Many people assume that you can only get a DUI from drinking alcohol or using illegal drugs. This is not true. Even the use of legal drugs, such as prescription drugs and over-the-counter medicines, can lead to an arrest for driving under the influence (DUI).
State legislatures want to do everything in their power to prevent any form of impaired driving in order to ensure safety on the roads. This means that even though you may be taking drugs or medications legally, you can still be arrested for a DUI from legal drug use if your driving is impaired in any way.
You Can Get a DUI from Legal Drug Use
You can be arrested for a DUI from legal drug use because legal drugs can still impair your driving. These prescription and over the counter drugs can affect your ability to think clearly and slow down your reaction times, much like alcohol and illicit drugs. You can be charged with a DUI for any impaired driving whatsoever, regardless of the substance you take. The only factors that will need to be shown are that
- You drove a car and
- Your ability to drive was impaired because you took a drug, drank alcohol, or both
A “drug” includes any prescription drug and even over the counter medications. For example, consider a woman that takes medication to deal with her allergies. Clearly labeled on the container of this medication is a warning that states that no one should drive after taking the medicine because it can cause drowsiness. This woman still takes the medicine before leaving for work in the morning. While driving, the medicine causes the woman to feel drowsy. She is then pulled over by an officer and cited for DUI. Because her legal drug use caused symptoms that were likely to impair her driving, she could be charged with driving under the influence.
You Can Get a DUI from Legal Drug Use In All 50 States
All 50 states have their own versions of DUI laws. However, one thing they all have in common is that no state makes DUI arrests strictly for driving under the influence of alcohol or illegal drugs. That means in every state you can be charged with DUI from legal drug use for taking prescription medications or over the counter medicines.
If you choose to drive while taking any substance that impairs your driving ability, you can still be found guilty and punished in the same way as someone who drove after drinking alcohol or taking illegal drugs. The penalties of a DUI can be quite severe, so it’s best not to risk it if you are taking any medication that impairs your driving.
State Law Differences Related to DUI from Legal Drug Use
Some states differ around the way they enforce a DUI charge. For example, Massachusetts tries to make it clear by stating specific drugs that can cause impairment. The law in Massachusetts actually cites “narcotic drugs, depressants, and stimulant substances.”
California goes one step above Massachusetts and makes their DUI law clear. California law states that you cannot use the defense that you were “entitled” to use your drug. In other words, you cannot try to fight your case in court by arguing that your doctor prescribed you the drugs that caused your intoxication.
In addition, California law even limits types of people who can drive a car. If you live in California and you are addicted to a drug, you are prohibited from driving altogether. There are minor exceptions to this, but the overall theme of drawing a line between drug use and driving remains clear.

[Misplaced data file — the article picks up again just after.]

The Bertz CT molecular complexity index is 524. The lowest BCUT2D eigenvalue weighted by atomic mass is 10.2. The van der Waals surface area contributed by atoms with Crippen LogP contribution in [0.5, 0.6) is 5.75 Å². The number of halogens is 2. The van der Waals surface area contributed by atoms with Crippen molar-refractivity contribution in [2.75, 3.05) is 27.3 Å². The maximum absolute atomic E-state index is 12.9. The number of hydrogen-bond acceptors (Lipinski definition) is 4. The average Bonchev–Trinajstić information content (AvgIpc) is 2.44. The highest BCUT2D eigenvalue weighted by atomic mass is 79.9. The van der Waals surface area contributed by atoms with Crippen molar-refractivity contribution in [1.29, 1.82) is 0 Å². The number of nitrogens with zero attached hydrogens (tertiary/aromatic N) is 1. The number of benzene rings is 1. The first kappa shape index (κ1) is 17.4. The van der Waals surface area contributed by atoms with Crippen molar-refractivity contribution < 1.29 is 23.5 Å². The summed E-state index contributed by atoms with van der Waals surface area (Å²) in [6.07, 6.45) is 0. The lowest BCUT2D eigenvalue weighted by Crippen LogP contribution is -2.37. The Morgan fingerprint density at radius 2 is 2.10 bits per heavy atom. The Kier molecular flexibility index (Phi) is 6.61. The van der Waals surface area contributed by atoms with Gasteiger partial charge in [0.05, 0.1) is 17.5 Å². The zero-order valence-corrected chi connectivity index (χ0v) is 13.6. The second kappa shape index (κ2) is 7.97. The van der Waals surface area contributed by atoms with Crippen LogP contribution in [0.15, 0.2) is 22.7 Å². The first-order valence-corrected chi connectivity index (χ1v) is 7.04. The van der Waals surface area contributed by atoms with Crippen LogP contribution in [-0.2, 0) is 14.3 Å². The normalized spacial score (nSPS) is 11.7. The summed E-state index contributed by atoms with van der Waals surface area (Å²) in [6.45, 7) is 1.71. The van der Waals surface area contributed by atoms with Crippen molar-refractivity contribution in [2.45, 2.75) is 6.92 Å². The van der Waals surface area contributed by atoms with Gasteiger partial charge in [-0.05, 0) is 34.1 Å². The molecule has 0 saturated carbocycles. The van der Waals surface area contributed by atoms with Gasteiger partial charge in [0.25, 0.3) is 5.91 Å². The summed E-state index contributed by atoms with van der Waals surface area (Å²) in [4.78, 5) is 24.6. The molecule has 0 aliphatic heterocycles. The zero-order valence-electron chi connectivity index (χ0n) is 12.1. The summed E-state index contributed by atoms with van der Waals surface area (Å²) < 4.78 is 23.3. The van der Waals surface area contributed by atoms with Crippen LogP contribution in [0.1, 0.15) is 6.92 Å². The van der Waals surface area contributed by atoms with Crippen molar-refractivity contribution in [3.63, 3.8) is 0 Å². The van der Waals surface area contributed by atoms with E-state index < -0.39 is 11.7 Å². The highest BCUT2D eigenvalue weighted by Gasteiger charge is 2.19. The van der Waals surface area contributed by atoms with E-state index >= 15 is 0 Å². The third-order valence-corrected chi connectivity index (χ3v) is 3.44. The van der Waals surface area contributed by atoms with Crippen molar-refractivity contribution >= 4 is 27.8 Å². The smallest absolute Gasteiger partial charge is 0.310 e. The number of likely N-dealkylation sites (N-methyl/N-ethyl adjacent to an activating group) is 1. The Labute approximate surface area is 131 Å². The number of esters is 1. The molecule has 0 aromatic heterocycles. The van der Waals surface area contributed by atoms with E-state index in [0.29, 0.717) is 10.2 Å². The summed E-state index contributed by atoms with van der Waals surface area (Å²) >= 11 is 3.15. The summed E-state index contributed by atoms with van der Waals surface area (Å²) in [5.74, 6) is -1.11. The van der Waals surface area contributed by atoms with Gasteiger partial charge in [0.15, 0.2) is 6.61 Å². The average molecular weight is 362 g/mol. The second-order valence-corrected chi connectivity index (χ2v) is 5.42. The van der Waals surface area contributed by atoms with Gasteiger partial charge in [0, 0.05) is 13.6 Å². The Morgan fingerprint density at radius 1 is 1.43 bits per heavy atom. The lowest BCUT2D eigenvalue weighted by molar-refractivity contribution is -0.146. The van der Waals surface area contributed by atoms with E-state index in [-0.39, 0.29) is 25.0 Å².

It’s important to read all warning labels on any medications you take before driving. If you believe you can still drive a car after taking your prescribed medication, you should consider talking with your doctor. Your doctor should have given you the proper warnings before prescribing you the drugs.
The Future of Legal Drug Use and DUI
The National Highway Traffic Safety Administration (NHTSA) is trying to push for stricter enforcement of DUI laws in the future. This group is pushing strongly for this by citing statistics that a large percentage of nighttime drivers are driving with some type of drug or alcohol in their system. This group of impaired drivers is not limited to just people who have at least a 0.08% blood alcohol content (BAC).
The NHTSA cites that the number of people driving with even a slight degree of impairment has been increasing, and they continue to do research on drug usage and the impact from the use of different dosages of drugs on driving ability. In the future, they may push for stricter control on the distribution of over-the-counter drugs, stimulants, sedatives, and antidepressants that are likely to cause some level of impairment.
Currently, prosecuting and obtaining convictions against suspects charged with DUI from legal drug use can be challenging. Many states, including Florida, do not require a test to quantify the amount of drugs in a person’s body in a DUI case, meaning that it can be difficult to prove how impaired the person was at the time they were pulled over. This might change with all the data the NHTSA has collected.
The NHTSA is constantly assessing drug impairment on driving. On the road to more harsh DUI laws in the future, you can expect to see more statistics that combine legal drug use with poor driving behavior, such as reckless driving, weaving, failing to observe street signs, and slow reactions to road hazards.
Do not get confused and believe that DUI arrests are limited to those using illegal drugs or drinking alcohol only. Remember that legal prescriptions and over-the-counter medicines can still lead to a DUI if you take them before driving a car. If you have recently been arrested for a DUI from legal drug use, you should talk to a lawyer that can help you out with your situation. If your DUI involved legal drug use, a lawyer can clearly explain to you how your state enforces DUI laws, and whether you might have a good chance at defending your case. You can try out our legal marketplace for free to get in touch with a good DUI lawyer today.